Being judgmental benefits no one, especially the animals!

Before PAWS of Rochester Services
When viewing the disturbing images and scenes of dogs chained up outside with no shelter, no food or water, looking emaciated, often abandoned outside to live their sad life, do you immediately think “some people should not own pets, or these pets need to be taken away?’ I’m sure you have at one time or another. Why, we’ve all been through that thought process at one time or another, it’s an immediate heartfelt response to those of us who care about animals. We criticize these pet owners, often in the underserviced areas of our community, and wonder how they just don’t get it, how do they just not know any better. We empathize with all of you and your concerns, as Matt, founder of PAWS, has had to endure the permanent emotional scars of observing these images and scenarios, in person, countless times over the course of the past decade. Our cases are isolated incidents, but be well aware these scenarios are happening down every street, in numerous backyards within our city.

When Matt first began stumbling upon these scenes of distress, he at first felt some level of comfort, just like so many of us do, when a call of his was actually responded to. Just like so many of you, he felt he did the right thing, he performed a good deed and someone will be there to help this animal out….right?! Most often, NOT! That’s where many of Matt’s great attributes come into play, which separate him from so many others; it’s the fact he is persistent, he’s obsessive, he’s all heart, and he’s loyal to that animal who’s eyes met his, and he is determined to ensure these cases he came across were followed up on. Matt quickly came to the realization, almost immediately, no one was responding, no one’s footprints were in the snow leading up to the poor frozen dog tied up in a back yard for days, no one had brought food or provided fresh water, etc. The sad reality of it all was, there was no presence; these areas of our community were long ago abandoned when it came to animal welfare. There was minimal response, if any. Most often when there was a response to strong evidence of neglect, what was most likely the outcome? Well, if the dog was taken away and brought to the local kill shelter, they better not have shown any signs of aggression if they wanted to pass the ‘tests.’ All the time they spent being starved, having no socialization or even a simple touch of a human hand, better not result in them displaying any sort of timid response, which might be displayed through characteristics of growling, snapping, etc. Those poor dogs really don’t have any sort of chance of being rescued or just being given a chance, (not a second chance, but an actual first chance) at being cared for, loved and doted upon. The bottom line is, when these dogs are taken away, what fate are they more likely to face? Also, more often than not, when an animal is taken away, these owners go out and get another pet to replace the one just taken from them. Therefore, another animal is now so unfortunately forced to become a participant in this never-ending vicious cycle.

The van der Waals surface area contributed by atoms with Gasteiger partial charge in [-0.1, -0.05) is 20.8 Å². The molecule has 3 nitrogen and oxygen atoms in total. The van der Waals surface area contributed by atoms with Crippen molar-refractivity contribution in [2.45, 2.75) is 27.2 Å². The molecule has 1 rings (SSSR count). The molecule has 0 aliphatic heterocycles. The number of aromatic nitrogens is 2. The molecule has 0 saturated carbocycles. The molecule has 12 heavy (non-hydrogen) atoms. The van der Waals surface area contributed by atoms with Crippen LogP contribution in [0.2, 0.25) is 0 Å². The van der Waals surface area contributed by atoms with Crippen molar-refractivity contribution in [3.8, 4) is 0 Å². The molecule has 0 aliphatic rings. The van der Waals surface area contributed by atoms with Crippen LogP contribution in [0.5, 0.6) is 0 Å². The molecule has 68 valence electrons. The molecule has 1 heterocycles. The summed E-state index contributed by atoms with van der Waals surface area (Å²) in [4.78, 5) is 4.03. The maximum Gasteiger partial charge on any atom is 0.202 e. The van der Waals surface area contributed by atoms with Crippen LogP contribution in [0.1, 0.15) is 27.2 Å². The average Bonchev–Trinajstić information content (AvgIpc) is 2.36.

There are thousands of dogs chained to fences, poles, etc. with no shelter whatsoever, starving, living their lives of neglect and void of any human contact, let alone, affection. As difficult as it is to do, placing judgment, which results in having these animals taken away, does not accomplish anything positive, overall, in the end. These animals are dying daily in our own city. Many dogs we are not aware of are thrown away in dumpsters and landfills without ever being spoken of. There are not enough rescues and shelters which can take these animals in and care for them. PAWS is the only program taking this approach, and no one else is going to get this done. That’s why we so desperately need the community to help with donating to our organization, whether it be through monetary means, or through tangible goods.

Matt, through the PAWS community outreach program, and with the help of volunteers and the community’s support, can make a huge impact on the welfare of not just dogs, but even cats here in our city. Not only will PAWS provide a voice and a presence, but the program will continue to strengthen and change the face of animal welfare in our community. With the PAWS approach, we are finding many are positively responding when they learn we are not there to place judgment, we are not there to take away their animals, but we are there to offer them assistance and education in order to make a difference in their pet’s welfare. If we can keep these animals safe at home, and provide a community where more responsible pet owners are created, isn’t that much more effective than just removing every animal from a situation where with a little guidance and proper care, a positive outcome is easily attainable? There are always going to be outright cases of neglect and abuse where the owner is not interested and therefore, those scenarios are sifted out, and the proper authorities are contacted. In the meantime, Matt’s, which is now the PAWS’ approach, has proven to be like no other, and he finds many are extremely receptive to the program. How much nicer will it be to see a reduction in intake numbers coinciding with a community where animals are properly cared for throughout the neighborhoods that once held numerous sad scenarios for them?